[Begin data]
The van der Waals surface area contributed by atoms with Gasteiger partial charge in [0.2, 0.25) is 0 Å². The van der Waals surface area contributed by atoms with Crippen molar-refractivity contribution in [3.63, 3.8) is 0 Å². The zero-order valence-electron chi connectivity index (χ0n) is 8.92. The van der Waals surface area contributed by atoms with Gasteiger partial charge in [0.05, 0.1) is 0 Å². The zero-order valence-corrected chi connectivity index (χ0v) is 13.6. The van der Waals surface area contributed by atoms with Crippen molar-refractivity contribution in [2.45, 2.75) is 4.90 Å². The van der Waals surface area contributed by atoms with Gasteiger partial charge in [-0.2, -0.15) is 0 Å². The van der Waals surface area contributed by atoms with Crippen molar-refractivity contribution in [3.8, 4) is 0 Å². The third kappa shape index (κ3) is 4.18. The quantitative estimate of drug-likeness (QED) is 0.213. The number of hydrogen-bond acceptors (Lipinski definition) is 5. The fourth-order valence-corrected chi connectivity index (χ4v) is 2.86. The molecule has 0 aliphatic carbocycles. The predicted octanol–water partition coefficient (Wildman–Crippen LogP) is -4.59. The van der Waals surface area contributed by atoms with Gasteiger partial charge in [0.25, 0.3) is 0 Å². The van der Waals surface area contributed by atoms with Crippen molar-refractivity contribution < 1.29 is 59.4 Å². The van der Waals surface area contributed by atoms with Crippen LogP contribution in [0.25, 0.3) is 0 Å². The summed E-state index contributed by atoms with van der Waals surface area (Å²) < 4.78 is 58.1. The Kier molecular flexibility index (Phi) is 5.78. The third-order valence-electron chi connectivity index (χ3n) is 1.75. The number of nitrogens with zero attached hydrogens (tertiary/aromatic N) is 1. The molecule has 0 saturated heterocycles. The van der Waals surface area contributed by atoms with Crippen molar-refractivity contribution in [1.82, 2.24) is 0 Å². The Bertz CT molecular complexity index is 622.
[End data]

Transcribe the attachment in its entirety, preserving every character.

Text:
The van der Waals surface area contributed by atoms with Gasteiger partial charge in [0.2, 0.25) is 0 Å². The van der Waals surface area contributed by atoms with Crippen molar-refractivity contribution in [3.63, 3.8) is 0 Å². The zero-order valence-electron chi connectivity index (χ0n) is 8.92. The van der Waals surface area contributed by atoms with Gasteiger partial charge in [0.05, 0.1) is 0 Å². The zero-order valence-corrected chi connectivity index (χ0v) is 13.6. The van der Waals surface area contributed by atoms with Crippen molar-refractivity contribution in [2.45, 2.75) is 4.90 Å². The van der Waals surface area contributed by atoms with Gasteiger partial charge in [-0.2, -0.15) is 0 Å². The van der Waals surface area contributed by atoms with Crippen molar-refractivity contribution in [3.8, 4) is 0 Å². The third kappa shape index (κ3) is 4.18. The quantitative estimate of drug-likeness (QED) is 0.213. The number of hydrogen-bond acceptors (Lipinski definition) is 5. The fourth-order valence-corrected chi connectivity index (χ4v) is 2.86. The molecule has 0 aliphatic carbocycles. The predicted octanol–water partition coefficient (Wildman–Crippen LogP) is -4.59. The van der Waals surface area contributed by atoms with Gasteiger partial charge in [0.25, 0.3) is 0 Å². The van der Waals surface area contributed by atoms with Crippen molar-refractivity contribution < 1.29 is 59.4 Å². The van der Waals surface area contributed by atoms with Crippen LogP contribution in [0.25, 0.3) is 0 Å². The summed E-state index contributed by atoms with van der Waals surface area (Å²) < 4.78 is 58.1. The Kier molecular flexibility index (Phi) is 5.78. The third-order valence-electron chi connectivity index (χ3n) is 1.75. The number of nitrogens with zero attached hydrogens (tertiary/aromatic N) is 1. The molecule has 0 saturated heterocycles. The van der Waals surface area contributed by atoms with Crippen molar-refractivity contribution in [1.82, 2.24) is 0 Å². The Bertz CT molecular complexity index is 622.